rabbit job

:rabbit job: [Cambridge] n. A batch job that does little, if any, real work, but creates one or more copies of itself, breeding like rabbits. Compare wabbit, fork bomb.

rain dance

:rain dance: n. 1. Any ceremonial action taken to correct a hardware problem, with the expectation that nothing will be accomplished. This especially applies to reseating printed circuit boards, reconnecting cables, etc. "I can't boot up the machine. We'll have to wait for Greg to do his rain dance." 2. Any arcane sequence of actions performed with computers or software in order to achieve some goal; the term is usually restricted to rituals that include both an incantation or two and physical activity or motion. Compare magic, voodoo programming, black art , cargo cult programming, wave a dead chicken.

rainbow series

:rainbow series: n. Any of several series of technical manuals distinguished by cover color. The original rainbow series was the NCSC security manuals (see Orange Book, crayola books); the term has also been commonly applied to the PostScript reference set (see Red Book, Green Book, Blue Book, White Book ). Which books are meant by "`the' rainbow series" unqualified is thus dependent on one's local technical culture.


:random: adj. 1. Unpredictable (closest to mathematical definition); weird. "The system's been behaving pretty randomly." 2. Assorted; undistinguished. "Who was at the conference?" "Just a bunch of random business types." 3. (pejorative) Frivolous; unproductive; undirected. "He's just a random loser." 4. Incoherent or inelegant; poorly chosen; not well organized. "The program has a random set of misfeatures." "That's a random name for that function." "Well, all the names were chosen pretty randomly." 5. In no particular order, though deterministic. "The I/O channels are in a pool, and when a file is opened one is chosen randomly." 6. Arbitrary. "It generates a random name for the scratch file." 7. Gratuitously wrong, i.e., poorly done and for no good apparent reason. For example, a program that handles file name defaulting in a particularly useless way, or an assembler routine that could easily have been coded using only three registers, but redundantly uses seven for values with non-overlapping lifetimes, so that no one else can invoke it without first saving four extra registers. What randomness! 8. n. A random hacker; used particularly of high-school students who soak up computer time and generally get in the way. 9. n. Anyone who is not a hacker (or, sometimes, anyone not known to the hacker speaking); the noun form of sense 2. "I went to the talk, but the audience was full of randoms asking bogus questions". 10. n. (occasional MIT usage) One who lives at Random Hall. See also J. Random, some random X.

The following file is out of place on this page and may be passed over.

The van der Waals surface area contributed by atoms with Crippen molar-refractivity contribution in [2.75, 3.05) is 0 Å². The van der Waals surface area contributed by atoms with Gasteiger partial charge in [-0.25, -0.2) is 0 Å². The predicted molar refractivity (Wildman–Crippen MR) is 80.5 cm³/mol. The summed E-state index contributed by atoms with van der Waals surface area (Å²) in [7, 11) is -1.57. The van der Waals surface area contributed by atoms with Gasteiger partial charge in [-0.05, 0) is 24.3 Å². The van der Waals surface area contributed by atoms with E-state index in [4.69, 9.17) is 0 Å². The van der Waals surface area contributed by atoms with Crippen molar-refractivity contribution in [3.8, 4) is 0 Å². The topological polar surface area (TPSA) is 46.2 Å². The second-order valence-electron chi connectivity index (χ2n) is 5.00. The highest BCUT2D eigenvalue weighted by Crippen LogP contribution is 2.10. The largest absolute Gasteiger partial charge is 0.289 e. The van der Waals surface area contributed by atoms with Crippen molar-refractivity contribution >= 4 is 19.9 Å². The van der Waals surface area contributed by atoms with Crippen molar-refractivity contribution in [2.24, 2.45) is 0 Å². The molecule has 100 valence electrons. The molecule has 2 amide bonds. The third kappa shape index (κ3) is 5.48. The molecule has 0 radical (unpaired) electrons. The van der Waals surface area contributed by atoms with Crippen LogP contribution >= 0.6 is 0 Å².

random numbers

:random numbers:: n. When one wishes to specify a large but random number of things, and the context is inappropriate for N, certain numbers are preferred by hacker tradition (that is, easily recognized as placeholders). These include the following: 17 Long described at MIT as `the least random number'; see 23. 23 Sacred number of Eris, Goddess of Discord (along with 17 and 5). 42 The Answer to the Ultimate Question of Life, the Universe, and Everything. (Note that this answer is completely fortuitous. `:-)') 69 From the sexual act. This one was favored in MIT's ITS culture. 105 69 hex = 105 decimal, and 69 decimal = 105 octal. 666 The Number of the Beast. For further enlightenment, study the "Principia Discordia", "The Hitchhiker's Guide to the Galaxy", "The Joy of Sex", and the Christian Bible (Revelation 13:18). See also Discordianism or consult your pineal gland. See also for values of .


:randomness: n. 1. An inexplicable misfeature; gratuitous inelegance. 2. A hack or crock that depends on a complex combination of coincidences (or, possibly, the combination upon which the crock depends for its accidental failure to malfunction). "This hack can output characters 40--57 by putting the character in the four-bit accumulator field of an XCT and then extracting six bits --- the low 2 bits of the XCT opcode are the right thing." "What randomness!" 3. Of people, synonymous with `flakiness'. The connotation is that the person so described is behaving weirdly, incompetently, or inappropriately for reasons which are (a) too tiresome to bother inquiring into, (b) are probably as inscrutable as quantum phenomena anyway, and (c) are likely to pass with time. "Maybe he has a real complaint, or maybe it's just randomness. See if he calls back."


:rape: vt. 1. To screw someone or something, violently; in particular, to destroy a program or information irrecoverably. Often used in describing file-system damage. "So-and-so was running a program that did absolute disk I/O and ended up raping the master directory." 2. To strip a piece of hardware for parts. 3. [CMU/Pitt] To mass-copy files from an anonymous ftp site. "Last night I raped Simtel's dskutl directory."

rare mode